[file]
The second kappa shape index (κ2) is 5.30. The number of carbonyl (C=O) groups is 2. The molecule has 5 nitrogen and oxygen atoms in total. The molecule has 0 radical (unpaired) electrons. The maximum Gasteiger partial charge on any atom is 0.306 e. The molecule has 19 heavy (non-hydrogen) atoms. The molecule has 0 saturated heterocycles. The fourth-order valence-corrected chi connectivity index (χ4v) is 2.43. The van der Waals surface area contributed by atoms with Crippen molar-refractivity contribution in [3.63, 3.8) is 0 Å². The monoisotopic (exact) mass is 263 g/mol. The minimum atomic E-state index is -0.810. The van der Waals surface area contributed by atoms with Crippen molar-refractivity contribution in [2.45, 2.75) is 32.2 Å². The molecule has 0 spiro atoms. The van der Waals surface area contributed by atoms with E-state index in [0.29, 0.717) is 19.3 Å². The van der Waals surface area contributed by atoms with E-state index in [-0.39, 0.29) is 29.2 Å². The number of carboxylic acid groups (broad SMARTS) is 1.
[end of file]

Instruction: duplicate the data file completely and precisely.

The second kappa shape index (κ2) is 5.30. The number of carbonyl (C=O) groups is 2. The molecule has 5 nitrogen and oxygen atoms in total. The molecule has 0 radical (unpaired) electrons. The maximum Gasteiger partial charge on any atom is 0.306 e. The molecule has 19 heavy (non-hydrogen) atoms. The molecule has 0 saturated heterocycles. The fourth-order valence-corrected chi connectivity index (χ4v) is 2.43. The van der Waals surface area contributed by atoms with Crippen molar-refractivity contribution in [3.63, 3.8) is 0 Å². The monoisotopic (exact) mass is 263 g/mol. The minimum atomic E-state index is -0.810. The van der Waals surface area contributed by atoms with Crippen molar-refractivity contribution in [2.45, 2.75) is 32.2 Å². The molecule has 0 spiro atoms. The van der Waals surface area contributed by atoms with E-state index in [0.29, 0.717) is 19.3 Å². The van der Waals surface area contributed by atoms with E-state index in [-0.39, 0.29) is 29.2 Å². The number of carboxylic acid groups (broad SMARTS) is 1.